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Thirteenth Issue
Volume 7, No. 1
 





features

O Mordecai, Where Art Thou?
By Juan Rodriguez


fiction

Quebecite: A Jazz Fantasia In Three Cantos
Reviewed by Kelly Murphy

A House By The Sea
Reviewed by Ian McGillis

The Speaking Cure
Reviewed by Mark Heffernan

The Applecross Spell
Reviewed by Eleni Zisimatos Auerbach

Universal Recipients
Reviewed by Eleni Zisimatos Auerbach

Black Bird
Reviewed by X.I. Selene

A Sunday At The Pool In Kigali
Reviewed by Edward R. Smith

Song For My Father
Reviewed by Mary Soderstrom

The Heart Is An Involuntary Muscle
Reviewed by Kim Bourgeois

Another Book About Another Broken Heart
Reviewed by Poppy Wilkinson

Without Cease The Earth Faintly Trembles
Reviewed by Jessica Ticktin


fiction at a glance

After All!
Reviewed by Margaret Goldik

Moosehead Anthology #9: Career Suicide! Contemporary Literary Humour
Reviewed by Ian McGillis


non-fiction

Respectable Burial: Montreal's Mount Royal Cemetery
Reviewed by Margaret Goldik

Shoshanna's Story: A Mother, A Daughter, And The Shadows Of History
Reviewed by Elizabeth Johnston

Louis Riel
Reviewed by Philip Hawes

Tables For One: A Spanish Journal
Reviewed by Sarah Rosenfeld

Practice Imperfect
Reviewed by Joan Eyolfson Cadham

Ha! A Self-murder Mystery
Reviewed by Anne Cimon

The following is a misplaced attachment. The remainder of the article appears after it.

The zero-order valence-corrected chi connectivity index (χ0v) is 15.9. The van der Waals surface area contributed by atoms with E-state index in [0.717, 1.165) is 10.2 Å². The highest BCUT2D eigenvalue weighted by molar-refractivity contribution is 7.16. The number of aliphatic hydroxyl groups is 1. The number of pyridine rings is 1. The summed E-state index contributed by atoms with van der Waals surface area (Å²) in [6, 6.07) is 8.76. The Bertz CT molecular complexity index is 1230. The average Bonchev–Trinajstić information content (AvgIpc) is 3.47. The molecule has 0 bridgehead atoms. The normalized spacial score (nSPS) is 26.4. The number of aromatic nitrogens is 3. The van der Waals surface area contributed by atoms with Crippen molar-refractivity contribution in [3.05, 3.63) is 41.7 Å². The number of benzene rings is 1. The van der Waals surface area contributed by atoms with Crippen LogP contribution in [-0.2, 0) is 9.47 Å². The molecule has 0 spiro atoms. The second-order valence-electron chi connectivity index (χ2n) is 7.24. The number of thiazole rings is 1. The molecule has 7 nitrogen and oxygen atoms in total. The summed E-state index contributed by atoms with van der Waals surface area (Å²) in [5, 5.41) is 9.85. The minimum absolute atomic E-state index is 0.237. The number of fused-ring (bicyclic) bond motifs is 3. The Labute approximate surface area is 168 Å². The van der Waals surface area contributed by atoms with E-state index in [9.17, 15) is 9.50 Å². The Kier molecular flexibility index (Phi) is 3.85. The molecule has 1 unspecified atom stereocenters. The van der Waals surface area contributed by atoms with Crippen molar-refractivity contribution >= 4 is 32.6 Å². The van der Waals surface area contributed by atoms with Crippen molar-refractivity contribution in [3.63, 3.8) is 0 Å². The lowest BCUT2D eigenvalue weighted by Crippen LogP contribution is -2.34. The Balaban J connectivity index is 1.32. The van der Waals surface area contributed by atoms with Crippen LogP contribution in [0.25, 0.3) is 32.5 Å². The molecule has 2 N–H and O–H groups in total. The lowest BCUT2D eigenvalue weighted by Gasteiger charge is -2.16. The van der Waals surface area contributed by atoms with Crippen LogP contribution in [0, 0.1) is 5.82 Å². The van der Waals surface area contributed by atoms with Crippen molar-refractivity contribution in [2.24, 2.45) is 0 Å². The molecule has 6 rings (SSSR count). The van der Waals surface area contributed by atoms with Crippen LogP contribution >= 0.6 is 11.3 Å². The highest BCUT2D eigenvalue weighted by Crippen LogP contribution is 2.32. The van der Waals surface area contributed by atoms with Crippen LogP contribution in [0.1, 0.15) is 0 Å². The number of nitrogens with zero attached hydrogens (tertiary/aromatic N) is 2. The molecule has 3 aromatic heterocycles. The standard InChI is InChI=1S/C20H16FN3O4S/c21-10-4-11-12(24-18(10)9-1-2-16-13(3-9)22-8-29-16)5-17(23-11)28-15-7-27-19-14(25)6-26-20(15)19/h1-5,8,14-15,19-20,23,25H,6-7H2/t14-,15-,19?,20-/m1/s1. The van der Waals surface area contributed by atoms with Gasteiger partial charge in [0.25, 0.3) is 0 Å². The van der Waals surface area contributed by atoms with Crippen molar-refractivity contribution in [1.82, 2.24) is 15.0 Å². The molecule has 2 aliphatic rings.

Spoken Here: Travels Among Threatened Languages
Reviewed by Jill Rollins


non-fiction at a glance

Womankind
Reviewed by Margaret Goldik

A Love Of Reading: The Second Collection
Reviewed by Margaret Goldik

Entering The War Zone: A Mohawk Perspective On Resisting Invasions
Reviewed by Margaret Goldik

Drive I-95: Exit By Exit Info, Maps, History And Trivia
Reviewed by Margaret Goldik

Crooked Smile
Reviewed by Margaret Goldik

Four Hundred Brothers And Sisters
Reviewed by Margaret Goldik

After Notman: Montreal Views - A Century Apart
Reviewed by Ian McGillis



poetry

Snow Formations
Reviewed by Bert Almon

In The Worshipful Company Of Skinners
Reviewed by Bert Almon

Bamboo Church
Reviewed by Bert Almon

An Abc Of Belly Work
Reviewed by Bert Almon




young readers

Emma's Story
Reviewed by Carol-Ann Hoyte

The Mole Sisters And The Fairy Ring
Reviewed by Carol-Ann Hoyte

The Mole Sisters And The Way Home
Reviewed by Carol-Ann Hoyte

Learning With Animals
Reviewed by Carol-Ann Hoyte

Sink Or Swim
Reviewed by Carol-Ann Hoyte

Suki's Kimono
Reviewed by Carol-Ann Hoyte

Peter's Pixie
Reviewed by Carol-Ann Hoyte

A Friend For Sam
Reviewed by Carol-Ann Hoyte

Sam's First Halloween
Reviewed by Carol-Ann Hoyte

Tales Of Court And Castle
Reviewed by Carol-Ann Hoyte

Think For Yourself: A Kid's Guide To Solving Life's Dilemmas And Other Sticky Problems
Reviewed by Carol-Ann Hoyte

Nellie Mcclung: Voice For The Voiceless
Reviewed by Carol-Ann Hoyte




Without Cease The Earth Faintly Trembles
By Amanda Marchand
$15.95
paper 72 pp.
DC Books 0-9196-8871-3
fiction

Writing as sampling

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New Document Joining the ranks of two renowned Montreal experimental writers, Nicole Brossard and Gail Scott, Amanda Marchand succeeds in creating a bizarre yet starkly beautiful cross-genre work of art with her first book.

A product of the Concordia Creative Writing program and equipped with an MFA from the San Francisco Art Institute, Marchand recently finished a two-year residency at the Headlands Center for the Arts. Her work as a photographer lends a distinct image-based perspective as witnessed by the paintings, graphs, and other visuals placed throughout the book.